As discussed herein, meta-data relates to individual data items that identify a substrate (i.e., substrate id, lot id, etc.) or a process (i.e., recipe name, etc.). Also, as discussed herein, process data relates to individual data items that pertain to process parameters (i.e., pressure, gas flow, step number, etc.) monitored by a plurality of transducers (i.e., sensors located in a cluster tool). Together, meta-data and process data form the substrate processing data. Individual data items from a single recipe that is employed to process a single substrate are stored as a single file. The single file is uploaded to a process control computer, is stored and indexed into an archive database, and is made readily available for analysis or review.

For example, a substrate is etched in a plasma-processing chamber of a cluster tool. In the plasma-processing chamber, there is a plurality of transducers that receives a plurality of process data streams. Each of the process data streams pertains to a process parameter (i.e., pressure, temperature, step number, etc.) that is monitored. Process data associated with each of the plurality of process data streams for a substrate of a single recipe are collected and stored as a single file. Also, on the single file is the meta-data that is collected by the cluster tool for that specific substrate undergoing that specific recipe.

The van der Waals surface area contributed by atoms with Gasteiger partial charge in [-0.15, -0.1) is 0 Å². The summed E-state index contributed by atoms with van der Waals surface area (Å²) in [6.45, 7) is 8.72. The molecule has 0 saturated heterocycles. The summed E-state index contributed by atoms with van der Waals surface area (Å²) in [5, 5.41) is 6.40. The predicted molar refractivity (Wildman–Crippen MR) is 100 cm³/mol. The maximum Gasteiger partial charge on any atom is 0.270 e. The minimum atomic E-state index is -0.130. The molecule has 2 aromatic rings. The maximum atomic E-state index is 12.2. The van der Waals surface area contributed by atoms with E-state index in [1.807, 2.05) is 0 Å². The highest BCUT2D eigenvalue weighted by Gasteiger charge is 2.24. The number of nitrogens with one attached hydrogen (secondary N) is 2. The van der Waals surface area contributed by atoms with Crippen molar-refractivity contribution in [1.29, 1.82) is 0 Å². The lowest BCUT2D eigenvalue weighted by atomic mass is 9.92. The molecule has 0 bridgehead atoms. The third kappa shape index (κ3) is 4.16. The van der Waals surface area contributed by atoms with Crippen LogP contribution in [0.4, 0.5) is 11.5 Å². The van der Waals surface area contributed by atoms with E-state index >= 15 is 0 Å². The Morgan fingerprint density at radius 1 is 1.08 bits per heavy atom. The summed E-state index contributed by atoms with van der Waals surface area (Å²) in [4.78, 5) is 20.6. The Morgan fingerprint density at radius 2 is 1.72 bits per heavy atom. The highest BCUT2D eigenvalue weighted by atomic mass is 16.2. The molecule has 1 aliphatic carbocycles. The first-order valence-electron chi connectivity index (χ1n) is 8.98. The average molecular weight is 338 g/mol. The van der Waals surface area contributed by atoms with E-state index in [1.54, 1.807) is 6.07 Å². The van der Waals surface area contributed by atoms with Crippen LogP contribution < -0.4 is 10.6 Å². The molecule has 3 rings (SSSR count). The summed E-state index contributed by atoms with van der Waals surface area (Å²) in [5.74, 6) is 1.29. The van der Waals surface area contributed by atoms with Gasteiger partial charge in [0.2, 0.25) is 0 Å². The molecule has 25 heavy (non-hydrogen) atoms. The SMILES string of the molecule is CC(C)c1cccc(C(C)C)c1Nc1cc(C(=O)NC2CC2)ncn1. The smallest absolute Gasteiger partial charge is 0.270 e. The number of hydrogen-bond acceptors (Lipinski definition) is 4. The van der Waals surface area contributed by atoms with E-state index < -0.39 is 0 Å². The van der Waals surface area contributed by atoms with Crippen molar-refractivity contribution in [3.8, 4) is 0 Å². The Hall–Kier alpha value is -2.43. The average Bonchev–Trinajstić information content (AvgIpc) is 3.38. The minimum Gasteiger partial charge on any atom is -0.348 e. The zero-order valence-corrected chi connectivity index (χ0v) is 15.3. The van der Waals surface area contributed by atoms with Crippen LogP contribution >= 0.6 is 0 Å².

In an embodiment of the invention, the methodology used to collect individual data items may be either synchronous or asynchronous. The methodology is synchronous if individual data items are collected periodic in time. For example, a transducer may be scheduled to receive process data streams at a specific interval (i.e., every ten seconds) regardless of activities. The methodology is asynchronous if individual data items are collected upon occurrence of predefined events (such as a change in a process parameter).